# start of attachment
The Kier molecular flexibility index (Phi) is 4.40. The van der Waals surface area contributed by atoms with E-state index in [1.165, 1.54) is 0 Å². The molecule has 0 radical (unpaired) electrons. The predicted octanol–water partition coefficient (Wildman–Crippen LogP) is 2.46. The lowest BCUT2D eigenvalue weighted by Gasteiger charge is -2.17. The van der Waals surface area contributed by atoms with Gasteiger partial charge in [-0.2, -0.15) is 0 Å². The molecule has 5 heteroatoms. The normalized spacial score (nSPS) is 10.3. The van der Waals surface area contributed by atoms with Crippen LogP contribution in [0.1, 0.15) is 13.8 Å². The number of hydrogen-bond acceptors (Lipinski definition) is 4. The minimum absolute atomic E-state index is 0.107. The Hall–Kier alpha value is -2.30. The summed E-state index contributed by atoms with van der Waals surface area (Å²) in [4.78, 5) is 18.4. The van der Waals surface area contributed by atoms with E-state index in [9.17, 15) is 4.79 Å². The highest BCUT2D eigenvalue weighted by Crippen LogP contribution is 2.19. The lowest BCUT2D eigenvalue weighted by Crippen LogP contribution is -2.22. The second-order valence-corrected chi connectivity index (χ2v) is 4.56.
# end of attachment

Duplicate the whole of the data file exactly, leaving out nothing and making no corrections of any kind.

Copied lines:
The Kier molecular flexibility index (Phi) is 4.40. The van der Waals surface area contributed by atoms with E-state index in [1.165, 1.54) is 0 Å². The molecule has 0 radical (unpaired) electrons. The predicted octanol–water partition coefficient (Wildman–Crippen LogP) is 2.46. The lowest BCUT2D eigenvalue weighted by Gasteiger charge is -2.17. The van der Waals surface area contributed by atoms with Gasteiger partial charge in [-0.2, -0.15) is 0 Å². The molecule has 5 heteroatoms. The normalized spacial score (nSPS) is 10.3. The van der Waals surface area contributed by atoms with Crippen LogP contribution in [0.1, 0.15) is 13.8 Å². The number of hydrogen-bond acceptors (Lipinski definition) is 4. The minimum absolute atomic E-state index is 0.107. The Hall–Kier alpha value is -2.30. The summed E-state index contributed by atoms with van der Waals surface area (Å²) in [4.78, 5) is 18.4. The van der Waals surface area contributed by atoms with E-state index in [9.17, 15) is 4.79 Å². The highest BCUT2D eigenvalue weighted by Crippen LogP contribution is 2.19. The lowest BCUT2D eigenvalue weighted by Crippen LogP contribution is -2.22. The second-order valence-corrected chi connectivity index (χ2v) is 4.56.